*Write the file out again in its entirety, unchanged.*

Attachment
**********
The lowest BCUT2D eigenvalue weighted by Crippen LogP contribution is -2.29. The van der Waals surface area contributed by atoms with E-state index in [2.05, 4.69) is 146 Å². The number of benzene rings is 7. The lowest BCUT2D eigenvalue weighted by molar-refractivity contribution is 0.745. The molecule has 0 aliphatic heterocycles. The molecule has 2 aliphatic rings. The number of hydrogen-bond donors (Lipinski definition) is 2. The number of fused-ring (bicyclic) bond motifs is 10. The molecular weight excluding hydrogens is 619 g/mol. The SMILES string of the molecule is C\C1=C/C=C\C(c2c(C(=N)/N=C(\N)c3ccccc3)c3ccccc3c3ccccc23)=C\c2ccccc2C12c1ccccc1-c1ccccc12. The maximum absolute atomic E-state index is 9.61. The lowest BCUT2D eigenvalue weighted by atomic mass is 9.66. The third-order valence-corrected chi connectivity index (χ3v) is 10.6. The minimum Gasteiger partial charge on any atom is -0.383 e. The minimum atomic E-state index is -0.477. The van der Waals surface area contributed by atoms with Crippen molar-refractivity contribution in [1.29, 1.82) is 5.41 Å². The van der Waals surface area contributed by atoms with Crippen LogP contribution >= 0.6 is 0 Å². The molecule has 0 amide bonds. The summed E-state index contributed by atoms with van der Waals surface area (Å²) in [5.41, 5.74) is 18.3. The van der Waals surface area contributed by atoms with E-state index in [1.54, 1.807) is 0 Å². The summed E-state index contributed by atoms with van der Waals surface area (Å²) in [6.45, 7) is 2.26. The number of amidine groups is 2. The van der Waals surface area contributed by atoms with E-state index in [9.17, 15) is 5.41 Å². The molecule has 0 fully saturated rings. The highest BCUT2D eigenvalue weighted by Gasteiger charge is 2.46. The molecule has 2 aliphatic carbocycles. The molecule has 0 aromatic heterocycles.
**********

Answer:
The lowest BCUT2D eigenvalue weighted by Crippen LogP contribution is -2.29. The van der Waals surface area contributed by atoms with E-state index in [2.05, 4.69) is 146 Å². The number of benzene rings is 7. The lowest BCUT2D eigenvalue weighted by molar-refractivity contribution is 0.745. The molecule has 0 aliphatic heterocycles. The molecule has 2 aliphatic rings. The number of hydrogen-bond donors (Lipinski definition) is 2. The number of fused-ring (bicyclic) bond motifs is 10. The molecular weight excluding hydrogens is 619 g/mol. The SMILES string of the molecule is C\C1=C/C=C\C(c2c(C(=N)/N=C(\N)c3ccccc3)c3ccccc3c3ccccc23)=C\c2ccccc2C12c1ccccc1-c1ccccc12. The maximum absolute atomic E-state index is 9.61. The lowest BCUT2D eigenvalue weighted by atomic mass is 9.66. The third-order valence-corrected chi connectivity index (χ3v) is 10.6. The minimum Gasteiger partial charge on any atom is -0.383 e. The minimum atomic E-state index is -0.477. The van der Waals surface area contributed by atoms with Crippen molar-refractivity contribution in [1.29, 1.82) is 5.41 Å². The van der Waals surface area contributed by atoms with Crippen LogP contribution >= 0.6 is 0 Å². The molecule has 0 amide bonds. The summed E-state index contributed by atoms with van der Waals surface area (Å²) in [5.41, 5.74) is 18.3. The van der Waals surface area contributed by atoms with E-state index in [1.54, 1.807) is 0 Å². The summed E-state index contributed by atoms with van der Waals surface area (Å²) in [6.45, 7) is 2.26. The number of amidine groups is 2. The van der Waals surface area contributed by atoms with E-state index in [9.17, 15) is 5.41 Å². The molecule has 0 fully saturated rings. The highest BCUT2D eigenvalue weighted by Gasteiger charge is 2.46. The molecule has 2 aliphatic carbocycles. The molecule has 0 aromatic heterocycles.